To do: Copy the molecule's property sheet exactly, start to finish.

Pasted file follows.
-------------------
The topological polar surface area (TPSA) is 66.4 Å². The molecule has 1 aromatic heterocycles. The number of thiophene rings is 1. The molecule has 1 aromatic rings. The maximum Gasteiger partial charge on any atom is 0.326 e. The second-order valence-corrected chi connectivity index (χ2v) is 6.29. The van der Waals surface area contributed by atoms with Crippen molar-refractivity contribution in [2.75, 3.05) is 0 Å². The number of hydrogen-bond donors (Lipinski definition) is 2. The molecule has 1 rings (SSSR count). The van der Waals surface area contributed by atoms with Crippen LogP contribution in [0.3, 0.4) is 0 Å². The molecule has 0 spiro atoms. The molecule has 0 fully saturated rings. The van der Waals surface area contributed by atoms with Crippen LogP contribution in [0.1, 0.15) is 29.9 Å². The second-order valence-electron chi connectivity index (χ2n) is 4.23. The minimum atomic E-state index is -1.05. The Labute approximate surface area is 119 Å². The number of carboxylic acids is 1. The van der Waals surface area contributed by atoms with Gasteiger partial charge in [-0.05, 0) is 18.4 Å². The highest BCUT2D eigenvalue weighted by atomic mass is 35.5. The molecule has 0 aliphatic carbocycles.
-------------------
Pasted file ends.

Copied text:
The topological polar surface area (TPSA) is 66.4 Å². The molecule has 1 aromatic heterocycles. The number of thiophene rings is 1. The molecule has 1 aromatic rings. The maximum Gasteiger partial charge on any atom is 0.326 e. The second-order valence-corrected chi connectivity index (χ2v) is 6.29. The van der Waals surface area contributed by atoms with Crippen molar-refractivity contribution in [2.75, 3.05) is 0 Å². The number of hydrogen-bond donors (Lipinski definition) is 2. The molecule has 1 rings (SSSR count). The van der Waals surface area contributed by atoms with Crippen LogP contribution in [0.3, 0.4) is 0 Å². The molecule has 0 spiro atoms. The molecule has 0 fully saturated rings. The van der Waals surface area contributed by atoms with Crippen LogP contribution in [0.1, 0.15) is 29.9 Å². The second-order valence-electron chi connectivity index (χ2n) is 4.23. The minimum atomic E-state index is -1.05. The Labute approximate surface area is 119 Å². The number of carboxylic acids is 1. The van der Waals surface area contributed by atoms with Gasteiger partial charge in [-0.05, 0) is 18.4 Å². The highest BCUT2D eigenvalue weighted by atomic mass is 35.5. The molecule has 0 aliphatic carbocycles.